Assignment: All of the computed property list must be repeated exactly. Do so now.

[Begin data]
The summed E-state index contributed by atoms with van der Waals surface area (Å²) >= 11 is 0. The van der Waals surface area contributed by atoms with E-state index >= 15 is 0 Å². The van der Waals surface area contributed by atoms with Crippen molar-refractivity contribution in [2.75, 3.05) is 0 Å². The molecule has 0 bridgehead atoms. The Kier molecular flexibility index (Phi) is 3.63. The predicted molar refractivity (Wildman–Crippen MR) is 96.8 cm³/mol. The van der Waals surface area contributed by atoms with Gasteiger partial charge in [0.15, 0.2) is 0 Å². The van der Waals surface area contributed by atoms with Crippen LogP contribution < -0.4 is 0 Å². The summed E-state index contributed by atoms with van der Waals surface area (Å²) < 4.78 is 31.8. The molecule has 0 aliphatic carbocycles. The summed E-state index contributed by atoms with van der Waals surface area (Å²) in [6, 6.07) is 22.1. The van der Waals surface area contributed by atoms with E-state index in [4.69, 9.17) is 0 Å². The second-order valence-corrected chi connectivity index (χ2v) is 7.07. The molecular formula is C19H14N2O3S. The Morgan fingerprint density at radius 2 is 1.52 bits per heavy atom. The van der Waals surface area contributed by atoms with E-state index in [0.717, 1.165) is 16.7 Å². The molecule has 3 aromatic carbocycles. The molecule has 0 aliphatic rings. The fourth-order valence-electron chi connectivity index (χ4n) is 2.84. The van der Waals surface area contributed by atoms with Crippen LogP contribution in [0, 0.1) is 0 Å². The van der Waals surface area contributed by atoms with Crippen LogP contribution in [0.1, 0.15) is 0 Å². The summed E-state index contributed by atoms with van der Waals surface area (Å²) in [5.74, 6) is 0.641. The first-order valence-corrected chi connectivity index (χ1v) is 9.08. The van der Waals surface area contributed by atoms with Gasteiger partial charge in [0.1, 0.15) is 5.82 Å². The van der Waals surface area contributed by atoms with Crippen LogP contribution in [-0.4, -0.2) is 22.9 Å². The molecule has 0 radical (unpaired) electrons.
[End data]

The summed E-state index contributed by atoms with van der Waals surface area (Å²) >= 11 is 0. The van der Waals surface area contributed by atoms with E-state index >= 15 is 0 Å². The van der Waals surface area contributed by atoms with Crippen molar-refractivity contribution in [2.75, 3.05) is 0 Å². The molecule has 0 bridgehead atoms. The Kier molecular flexibility index (Phi) is 3.63. The predicted molar refractivity (Wildman–Crippen MR) is 96.8 cm³/mol. The van der Waals surface area contributed by atoms with Gasteiger partial charge in [0.15, 0.2) is 0 Å². The van der Waals surface area contributed by atoms with Crippen LogP contribution < -0.4 is 0 Å². The summed E-state index contributed by atoms with van der Waals surface area (Å²) < 4.78 is 31.8. The molecule has 0 aliphatic carbocycles. The summed E-state index contributed by atoms with van der Waals surface area (Å²) in [6, 6.07) is 22.1. The van der Waals surface area contributed by atoms with E-state index in [4.69, 9.17) is 0 Å². The second-order valence-corrected chi connectivity index (χ2v) is 7.07. The molecular formula is C19H14N2O3S. The Morgan fingerprint density at radius 2 is 1.52 bits per heavy atom. The van der Waals surface area contributed by atoms with E-state index in [0.717, 1.165) is 16.7 Å². The molecule has 3 aromatic carbocycles. The molecule has 0 aliphatic rings. The fourth-order valence-electron chi connectivity index (χ4n) is 2.84. The van der Waals surface area contributed by atoms with Crippen LogP contribution in [0, 0.1) is 0 Å². The van der Waals surface area contributed by atoms with Crippen LogP contribution in [0.1, 0.15) is 0 Å². The summed E-state index contributed by atoms with van der Waals surface area (Å²) in [5.74, 6) is 0.641. The first-order valence-corrected chi connectivity index (χ1v) is 9.08. The van der Waals surface area contributed by atoms with Gasteiger partial charge in [0.1, 0.15) is 5.82 Å². The van der Waals surface area contributed by atoms with Crippen LogP contribution in [-0.4, -0.2) is 22.9 Å². The molecule has 0 radical (unpaired) electrons.